ACE inhibitors are known to prevent the decline in physical function in patients with congestive heart failure (CHF). Graziano Onder and colleagues from Wake Forest University, USA, investigated whether ACE inhibitors could also prevent reduction in physical performance and in muscle strength in elderly women who did not have CHF.
3-year rates of decline in the strength of the extensor muscle around the knee and walking-speed reduction was assessed in 641 women with hypertension. The participants (whose average age was 79 years) had taken part in the Womens Health and Aging Study, and were stratified into four groups depending on their type and duration of antihypertensive drug treatment. 61 had used ACE inhibitors continuously, 133 intermittently, 301 had used other antihypertensive drugs either continuously or intermittently and 146 had never used antihypertensive drugs.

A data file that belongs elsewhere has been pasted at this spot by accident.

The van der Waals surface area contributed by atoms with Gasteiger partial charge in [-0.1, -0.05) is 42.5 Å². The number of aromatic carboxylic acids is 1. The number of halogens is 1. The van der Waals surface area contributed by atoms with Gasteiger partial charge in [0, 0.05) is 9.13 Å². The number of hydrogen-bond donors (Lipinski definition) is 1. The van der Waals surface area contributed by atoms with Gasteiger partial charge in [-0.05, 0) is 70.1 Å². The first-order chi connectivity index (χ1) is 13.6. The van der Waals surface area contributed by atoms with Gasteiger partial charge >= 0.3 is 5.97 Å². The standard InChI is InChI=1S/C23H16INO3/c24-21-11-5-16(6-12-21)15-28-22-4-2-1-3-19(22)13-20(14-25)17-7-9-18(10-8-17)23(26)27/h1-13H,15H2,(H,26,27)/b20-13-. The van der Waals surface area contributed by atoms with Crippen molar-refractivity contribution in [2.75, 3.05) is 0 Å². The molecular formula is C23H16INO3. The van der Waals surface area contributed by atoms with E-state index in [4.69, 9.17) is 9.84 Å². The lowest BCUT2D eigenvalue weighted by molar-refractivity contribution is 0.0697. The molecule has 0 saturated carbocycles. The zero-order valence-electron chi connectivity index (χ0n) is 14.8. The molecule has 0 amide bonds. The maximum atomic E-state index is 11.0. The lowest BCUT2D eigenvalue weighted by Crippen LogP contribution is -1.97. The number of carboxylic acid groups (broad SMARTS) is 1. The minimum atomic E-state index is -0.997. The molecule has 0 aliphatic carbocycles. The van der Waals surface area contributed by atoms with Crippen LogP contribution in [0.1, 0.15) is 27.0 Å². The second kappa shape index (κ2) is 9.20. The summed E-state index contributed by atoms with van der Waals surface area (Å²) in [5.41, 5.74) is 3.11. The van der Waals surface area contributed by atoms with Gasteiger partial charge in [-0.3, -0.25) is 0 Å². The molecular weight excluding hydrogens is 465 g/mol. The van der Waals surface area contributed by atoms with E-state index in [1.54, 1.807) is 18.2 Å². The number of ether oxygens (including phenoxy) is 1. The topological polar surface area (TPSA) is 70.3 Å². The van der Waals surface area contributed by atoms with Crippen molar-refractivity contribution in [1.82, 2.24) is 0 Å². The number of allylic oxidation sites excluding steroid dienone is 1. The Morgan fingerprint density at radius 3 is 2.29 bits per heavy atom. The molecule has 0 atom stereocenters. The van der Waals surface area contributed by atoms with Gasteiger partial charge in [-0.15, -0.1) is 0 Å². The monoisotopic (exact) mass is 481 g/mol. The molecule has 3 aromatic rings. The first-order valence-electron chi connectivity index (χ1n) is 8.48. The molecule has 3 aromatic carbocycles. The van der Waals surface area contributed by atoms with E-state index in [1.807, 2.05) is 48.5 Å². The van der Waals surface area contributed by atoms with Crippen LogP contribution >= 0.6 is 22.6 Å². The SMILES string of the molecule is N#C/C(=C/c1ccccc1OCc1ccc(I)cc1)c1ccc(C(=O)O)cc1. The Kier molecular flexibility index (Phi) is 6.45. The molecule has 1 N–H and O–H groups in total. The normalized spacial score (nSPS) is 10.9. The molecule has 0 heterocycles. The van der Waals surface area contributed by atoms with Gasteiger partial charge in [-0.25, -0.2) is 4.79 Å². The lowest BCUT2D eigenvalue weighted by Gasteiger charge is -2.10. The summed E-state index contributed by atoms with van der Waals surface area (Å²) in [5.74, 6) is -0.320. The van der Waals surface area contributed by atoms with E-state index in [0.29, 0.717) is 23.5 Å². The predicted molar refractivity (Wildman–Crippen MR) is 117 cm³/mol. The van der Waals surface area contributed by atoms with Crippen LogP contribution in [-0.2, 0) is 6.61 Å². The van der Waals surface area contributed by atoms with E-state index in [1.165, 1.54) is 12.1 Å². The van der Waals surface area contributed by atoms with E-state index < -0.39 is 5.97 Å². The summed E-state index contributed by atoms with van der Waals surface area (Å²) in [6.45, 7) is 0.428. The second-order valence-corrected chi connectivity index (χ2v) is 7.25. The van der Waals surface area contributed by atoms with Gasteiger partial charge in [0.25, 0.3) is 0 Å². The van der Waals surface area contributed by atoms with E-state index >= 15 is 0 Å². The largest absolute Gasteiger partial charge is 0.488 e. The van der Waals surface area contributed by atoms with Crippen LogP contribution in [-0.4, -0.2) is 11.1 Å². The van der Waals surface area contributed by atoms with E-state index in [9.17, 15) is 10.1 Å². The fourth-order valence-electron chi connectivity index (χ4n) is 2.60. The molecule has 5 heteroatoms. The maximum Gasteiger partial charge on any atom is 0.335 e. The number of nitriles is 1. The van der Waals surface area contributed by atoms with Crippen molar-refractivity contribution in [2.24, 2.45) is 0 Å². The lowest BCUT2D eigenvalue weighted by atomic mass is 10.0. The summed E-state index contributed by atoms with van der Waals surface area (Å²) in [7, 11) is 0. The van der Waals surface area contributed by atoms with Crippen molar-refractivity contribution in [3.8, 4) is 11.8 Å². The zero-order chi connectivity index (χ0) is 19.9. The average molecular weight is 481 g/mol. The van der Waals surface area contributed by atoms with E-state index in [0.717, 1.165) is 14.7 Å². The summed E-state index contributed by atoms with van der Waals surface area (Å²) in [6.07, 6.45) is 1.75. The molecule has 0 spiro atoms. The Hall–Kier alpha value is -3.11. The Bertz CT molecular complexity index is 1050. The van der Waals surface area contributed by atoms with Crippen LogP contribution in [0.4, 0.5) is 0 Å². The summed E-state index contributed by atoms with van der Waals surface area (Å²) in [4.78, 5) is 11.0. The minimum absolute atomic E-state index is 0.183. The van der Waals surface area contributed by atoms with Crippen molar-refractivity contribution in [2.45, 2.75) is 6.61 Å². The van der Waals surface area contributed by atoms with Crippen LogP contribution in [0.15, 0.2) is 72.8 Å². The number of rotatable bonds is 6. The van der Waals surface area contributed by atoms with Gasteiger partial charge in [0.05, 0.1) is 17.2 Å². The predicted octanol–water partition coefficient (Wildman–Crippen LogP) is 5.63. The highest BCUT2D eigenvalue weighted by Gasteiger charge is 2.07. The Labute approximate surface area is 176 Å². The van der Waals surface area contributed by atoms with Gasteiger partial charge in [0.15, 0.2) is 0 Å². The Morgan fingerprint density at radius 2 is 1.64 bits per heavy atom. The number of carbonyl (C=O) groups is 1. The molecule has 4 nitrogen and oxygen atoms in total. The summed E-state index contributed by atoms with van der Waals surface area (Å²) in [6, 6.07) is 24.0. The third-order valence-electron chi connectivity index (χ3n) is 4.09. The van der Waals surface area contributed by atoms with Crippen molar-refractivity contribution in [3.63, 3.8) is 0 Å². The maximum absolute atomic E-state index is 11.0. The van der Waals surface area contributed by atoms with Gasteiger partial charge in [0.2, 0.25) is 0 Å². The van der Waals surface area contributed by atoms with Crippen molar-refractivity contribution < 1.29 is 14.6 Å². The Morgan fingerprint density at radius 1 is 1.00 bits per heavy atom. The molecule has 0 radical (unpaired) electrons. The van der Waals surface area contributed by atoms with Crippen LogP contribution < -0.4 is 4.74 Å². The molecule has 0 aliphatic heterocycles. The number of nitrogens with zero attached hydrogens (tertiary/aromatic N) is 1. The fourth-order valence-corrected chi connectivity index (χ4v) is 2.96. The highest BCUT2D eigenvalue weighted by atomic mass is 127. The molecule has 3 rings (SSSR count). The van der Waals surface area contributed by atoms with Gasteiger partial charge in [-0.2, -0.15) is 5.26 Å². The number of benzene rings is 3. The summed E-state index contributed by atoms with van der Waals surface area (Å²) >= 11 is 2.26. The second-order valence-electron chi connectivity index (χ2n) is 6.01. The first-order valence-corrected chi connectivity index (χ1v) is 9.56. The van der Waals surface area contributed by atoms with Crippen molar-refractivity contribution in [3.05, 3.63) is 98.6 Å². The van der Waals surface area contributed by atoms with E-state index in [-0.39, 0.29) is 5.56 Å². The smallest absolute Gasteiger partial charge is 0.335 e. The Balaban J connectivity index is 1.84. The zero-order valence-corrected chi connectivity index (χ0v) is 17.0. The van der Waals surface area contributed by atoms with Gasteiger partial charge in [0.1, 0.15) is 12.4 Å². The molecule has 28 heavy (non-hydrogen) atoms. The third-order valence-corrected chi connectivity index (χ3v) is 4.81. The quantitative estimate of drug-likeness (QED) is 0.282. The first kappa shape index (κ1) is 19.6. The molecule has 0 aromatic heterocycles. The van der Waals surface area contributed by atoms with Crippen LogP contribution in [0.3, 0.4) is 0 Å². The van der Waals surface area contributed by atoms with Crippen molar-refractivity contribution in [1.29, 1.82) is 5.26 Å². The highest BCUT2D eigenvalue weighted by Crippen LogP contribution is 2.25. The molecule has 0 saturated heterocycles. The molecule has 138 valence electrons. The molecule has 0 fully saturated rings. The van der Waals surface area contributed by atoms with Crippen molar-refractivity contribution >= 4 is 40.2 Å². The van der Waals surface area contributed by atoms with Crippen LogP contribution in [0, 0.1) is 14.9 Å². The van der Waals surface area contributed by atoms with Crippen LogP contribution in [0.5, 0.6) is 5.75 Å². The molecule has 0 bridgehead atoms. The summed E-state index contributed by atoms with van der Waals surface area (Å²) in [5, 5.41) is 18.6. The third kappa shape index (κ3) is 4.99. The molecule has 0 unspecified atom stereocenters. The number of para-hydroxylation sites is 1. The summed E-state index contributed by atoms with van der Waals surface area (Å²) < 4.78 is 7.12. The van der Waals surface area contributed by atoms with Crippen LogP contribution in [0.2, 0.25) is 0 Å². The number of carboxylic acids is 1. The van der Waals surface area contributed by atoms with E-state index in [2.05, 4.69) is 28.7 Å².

Women who were continuous users of ACE inhibitors had a lower average 3-year decline in muscle strength of 1 kg compared with a decline of 3.7 kg in continuous/intermittent users of other antihypertensive drugs. Women who had never used antihypertensive drugs had an average decline in muscle strength of 3.9 kg. Continuous ACE inhibitor users had a substantially smaller reduction in 3-year walking speed (1.7 cm per second) compared with intermittent users of ACE inhibitors (13.6 cm per second). The 3-year walking-speed reduction was substantially greater in intermittent users of other antihypertensive drugs (15.7 cm per second) and for women who did not use antihypertensive drugs at all (17.9 cm per second reduction in speed).